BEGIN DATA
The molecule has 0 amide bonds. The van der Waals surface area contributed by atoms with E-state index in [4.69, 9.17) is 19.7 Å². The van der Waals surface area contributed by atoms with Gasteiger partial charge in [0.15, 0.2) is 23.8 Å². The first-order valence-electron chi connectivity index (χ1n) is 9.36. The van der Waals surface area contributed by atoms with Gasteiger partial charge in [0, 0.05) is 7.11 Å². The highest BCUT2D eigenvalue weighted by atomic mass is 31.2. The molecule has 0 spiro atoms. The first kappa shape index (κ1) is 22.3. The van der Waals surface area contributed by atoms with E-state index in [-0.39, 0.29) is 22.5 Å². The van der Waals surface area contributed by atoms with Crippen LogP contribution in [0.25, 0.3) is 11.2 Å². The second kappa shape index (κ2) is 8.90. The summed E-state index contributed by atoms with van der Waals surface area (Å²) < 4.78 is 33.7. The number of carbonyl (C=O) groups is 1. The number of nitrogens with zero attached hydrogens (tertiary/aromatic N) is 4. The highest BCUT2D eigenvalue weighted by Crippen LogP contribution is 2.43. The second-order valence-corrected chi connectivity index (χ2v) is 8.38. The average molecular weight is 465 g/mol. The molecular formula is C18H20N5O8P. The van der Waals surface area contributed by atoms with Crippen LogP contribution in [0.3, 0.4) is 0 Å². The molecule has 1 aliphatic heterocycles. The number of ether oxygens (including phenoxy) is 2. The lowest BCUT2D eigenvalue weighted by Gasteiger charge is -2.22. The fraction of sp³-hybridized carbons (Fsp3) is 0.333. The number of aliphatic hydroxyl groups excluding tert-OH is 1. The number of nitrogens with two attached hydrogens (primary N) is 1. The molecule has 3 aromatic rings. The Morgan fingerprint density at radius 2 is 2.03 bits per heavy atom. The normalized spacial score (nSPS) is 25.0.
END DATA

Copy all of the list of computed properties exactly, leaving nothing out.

The molecule has 0 amide bonds. The van der Waals surface area contributed by atoms with E-state index in [4.69, 9.17) is 19.7 Å². The van der Waals surface area contributed by atoms with Gasteiger partial charge in [0.15, 0.2) is 23.8 Å². The first-order valence-electron chi connectivity index (χ1n) is 9.36. The van der Waals surface area contributed by atoms with Gasteiger partial charge in [0, 0.05) is 7.11 Å². The highest BCUT2D eigenvalue weighted by atomic mass is 31.2. The molecule has 0 spiro atoms. The first kappa shape index (κ1) is 22.3. The van der Waals surface area contributed by atoms with E-state index in [-0.39, 0.29) is 22.5 Å². The van der Waals surface area contributed by atoms with Crippen LogP contribution in [0.25, 0.3) is 11.2 Å². The second kappa shape index (κ2) is 8.90. The summed E-state index contributed by atoms with van der Waals surface area (Å²) < 4.78 is 33.7. The number of carbonyl (C=O) groups is 1. The number of nitrogens with zero attached hydrogens (tertiary/aromatic N) is 4. The highest BCUT2D eigenvalue weighted by Crippen LogP contribution is 2.43. The second-order valence-corrected chi connectivity index (χ2v) is 8.38. The average molecular weight is 465 g/mol. The molecular formula is C18H20N5O8P. The van der Waals surface area contributed by atoms with Crippen LogP contribution in [0.3, 0.4) is 0 Å². The molecule has 1 aliphatic heterocycles. The number of ether oxygens (including phenoxy) is 2. The lowest BCUT2D eigenvalue weighted by Gasteiger charge is -2.22. The fraction of sp³-hybridized carbons (Fsp3) is 0.333. The number of aliphatic hydroxyl groups excluding tert-OH is 1. The number of nitrogens with two attached hydrogens (primary N) is 1. The molecule has 3 aromatic rings. The Morgan fingerprint density at radius 2 is 2.03 bits per heavy atom. The normalized spacial score (nSPS) is 25.0.